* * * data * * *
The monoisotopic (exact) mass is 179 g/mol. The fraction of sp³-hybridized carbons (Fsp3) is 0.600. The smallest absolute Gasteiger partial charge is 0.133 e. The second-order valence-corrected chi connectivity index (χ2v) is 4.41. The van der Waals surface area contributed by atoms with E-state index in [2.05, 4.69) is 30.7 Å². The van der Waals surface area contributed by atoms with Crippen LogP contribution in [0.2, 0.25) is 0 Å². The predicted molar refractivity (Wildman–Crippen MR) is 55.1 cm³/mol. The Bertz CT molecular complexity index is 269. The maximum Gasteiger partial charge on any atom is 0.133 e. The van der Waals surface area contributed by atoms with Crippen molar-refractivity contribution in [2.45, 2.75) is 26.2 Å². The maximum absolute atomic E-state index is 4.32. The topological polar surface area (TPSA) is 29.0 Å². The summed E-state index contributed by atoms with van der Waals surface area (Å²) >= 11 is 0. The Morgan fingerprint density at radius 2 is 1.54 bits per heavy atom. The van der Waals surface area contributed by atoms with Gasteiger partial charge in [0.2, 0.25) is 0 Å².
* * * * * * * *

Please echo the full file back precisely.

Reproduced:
The monoisotopic (exact) mass is 179 g/mol. The fraction of sp³-hybridized carbons (Fsp3) is 0.600. The smallest absolute Gasteiger partial charge is 0.133 e. The second-order valence-corrected chi connectivity index (χ2v) is 4.41. The van der Waals surface area contributed by atoms with E-state index in [2.05, 4.69) is 30.7 Å². The van der Waals surface area contributed by atoms with Crippen LogP contribution in [0.2, 0.25) is 0 Å². The predicted molar refractivity (Wildman–Crippen MR) is 55.1 cm³/mol. The Bertz CT molecular complexity index is 269. The maximum Gasteiger partial charge on any atom is 0.133 e. The van der Waals surface area contributed by atoms with Crippen molar-refractivity contribution in [2.45, 2.75) is 26.2 Å². The maximum absolute atomic E-state index is 4.32. The topological polar surface area (TPSA) is 29.0 Å². The summed E-state index contributed by atoms with van der Waals surface area (Å²) >= 11 is 0. The Morgan fingerprint density at radius 2 is 1.54 bits per heavy atom. The van der Waals surface area contributed by atoms with Gasteiger partial charge in [0.2, 0.25) is 0 Å².